By Laura de Boer
This article is the first of a short publication series in which articles written by the new editorial team will be showcased. This first article is written by Laura de Boer (Dutch, cohort 2021/2023), currently doing her first semester at the University of Uppsala.
Ever since the United Kingdom European Union Membership Referendum in 2016, Brexit has been a prominent topic in media and public discourses. Since the UK officially is no longer an EU member state, however, news reports on the topic have seemingly died down. National news agencies in Europe have largely refrained from writing about the situation, apart from the occasional articles on supply chains or the situation in Northern Ireland. As the eleven month anniversary of the end of the transition period is approaching, this article will discuss the most noteworthy developments and current standings of EU-UK relations.
Migration and movement of European and British citizens
One of the major aims of Brexit was limiting immigration from EU member states and to ‘take back control’ over the UK’s borders. To achieve this, the UK government introduced a point-based migration system, in which applicants are evaluated on their language skills, qualifications, and job prospects. Students from the EU member states are still welcome, although they are required to apply for a visa and face increased tuition fees, as they are no longer eligible for a home fee status.
However, the transition to this new system has not been without its flaws. The rules are unclear and may cause confusion, which can cause harm to EU citizens and UK citizens alike. A few months after the UK withdrew from the European Customs Union, there have been reports of EU travellers being denied entry and getting detained, sometimes unjustly.
Furthermore, stricter border controls have been limiting the ease of access to the UK, which has caused several problems. For instance, the logistics sector is currently facing a shortage of lorry drivers, which has put a strain on fuel and food supplies. Although the role of the current pandemic is far from insignificant in this aspect, one should not underestimate the integral part Brexit has played, seeing as other sectors, that do not include regular border crossings, are also faced with similar problems.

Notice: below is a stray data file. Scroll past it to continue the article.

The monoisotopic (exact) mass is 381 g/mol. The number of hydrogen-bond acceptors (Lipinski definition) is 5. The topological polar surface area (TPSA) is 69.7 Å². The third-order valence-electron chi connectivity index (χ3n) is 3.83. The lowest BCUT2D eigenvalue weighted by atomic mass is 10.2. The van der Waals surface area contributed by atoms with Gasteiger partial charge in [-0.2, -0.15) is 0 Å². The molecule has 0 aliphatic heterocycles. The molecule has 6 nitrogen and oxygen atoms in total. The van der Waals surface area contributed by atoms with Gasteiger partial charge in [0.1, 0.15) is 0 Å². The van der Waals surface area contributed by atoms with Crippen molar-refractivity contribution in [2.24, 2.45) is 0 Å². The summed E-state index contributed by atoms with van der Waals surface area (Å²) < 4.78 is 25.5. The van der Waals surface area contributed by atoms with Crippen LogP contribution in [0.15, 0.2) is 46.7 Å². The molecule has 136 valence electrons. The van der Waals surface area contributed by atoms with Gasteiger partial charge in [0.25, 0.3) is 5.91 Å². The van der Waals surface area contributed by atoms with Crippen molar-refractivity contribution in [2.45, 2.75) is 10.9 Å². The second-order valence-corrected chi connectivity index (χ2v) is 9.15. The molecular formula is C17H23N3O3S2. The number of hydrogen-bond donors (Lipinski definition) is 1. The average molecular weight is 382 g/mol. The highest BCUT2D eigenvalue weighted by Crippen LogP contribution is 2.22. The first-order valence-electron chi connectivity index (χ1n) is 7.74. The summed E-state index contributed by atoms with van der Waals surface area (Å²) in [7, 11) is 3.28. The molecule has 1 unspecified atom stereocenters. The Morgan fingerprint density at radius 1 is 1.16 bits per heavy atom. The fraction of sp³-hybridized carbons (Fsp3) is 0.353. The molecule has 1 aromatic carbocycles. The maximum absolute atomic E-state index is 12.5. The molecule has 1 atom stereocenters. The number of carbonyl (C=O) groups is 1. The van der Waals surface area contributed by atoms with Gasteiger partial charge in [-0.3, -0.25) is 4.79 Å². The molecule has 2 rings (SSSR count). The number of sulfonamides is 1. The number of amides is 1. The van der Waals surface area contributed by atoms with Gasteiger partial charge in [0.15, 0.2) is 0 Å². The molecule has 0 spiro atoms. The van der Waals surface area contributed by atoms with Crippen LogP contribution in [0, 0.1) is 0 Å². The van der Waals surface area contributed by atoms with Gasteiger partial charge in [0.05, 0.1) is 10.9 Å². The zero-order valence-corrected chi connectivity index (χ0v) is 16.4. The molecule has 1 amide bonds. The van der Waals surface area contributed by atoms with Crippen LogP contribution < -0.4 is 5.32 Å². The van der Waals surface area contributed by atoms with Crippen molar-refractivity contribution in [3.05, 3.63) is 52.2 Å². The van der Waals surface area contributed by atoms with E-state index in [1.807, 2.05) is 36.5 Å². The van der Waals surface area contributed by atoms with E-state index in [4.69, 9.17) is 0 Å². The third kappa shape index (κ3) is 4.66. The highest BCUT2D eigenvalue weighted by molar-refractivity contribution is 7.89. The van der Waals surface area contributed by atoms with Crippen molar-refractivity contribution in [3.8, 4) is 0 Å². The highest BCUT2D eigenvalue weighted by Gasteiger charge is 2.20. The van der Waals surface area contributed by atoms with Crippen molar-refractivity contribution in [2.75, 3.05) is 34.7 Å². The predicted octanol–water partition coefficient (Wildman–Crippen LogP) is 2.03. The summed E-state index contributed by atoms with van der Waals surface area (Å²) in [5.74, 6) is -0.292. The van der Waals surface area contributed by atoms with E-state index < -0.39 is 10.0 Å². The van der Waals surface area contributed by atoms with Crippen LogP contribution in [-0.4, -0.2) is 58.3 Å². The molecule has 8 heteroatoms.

Trade and borders
Not only did the UK leave the European Union Customs Union, but it also left the European Single Market behind, just as the many laws, regulations, and trade deals that were tied to it. As a result, the UK was required to form new trade deals with international partners and, of course, the European Union itself.
As of September, many of the UK’s new trade deals outside of the European Union have been largely identical to the ones the country had before. However, various deals with Japan, Norway, Iceland, Liechtenstein, and, most notably, Australia have slightly improved the island nation’s economic prospects.
On the other hand, economic relations with the European Union – UK’s biggest trading partner– have been more difficult. Since the start of this year, arrangements in areas such trade, intellectual property, public procurement, and several others, fall under the EU-UK Trade and Cooperation Agreement (TCA). While the TCA provides free trade in goods and limited market access for both sides, it ensures that the UK remains outside of the European Single Market and the European Customs Union. Recently, the TCA has been under dispute and the UK has opted for renegotiation because of the controversial Northern Ireland Protocol.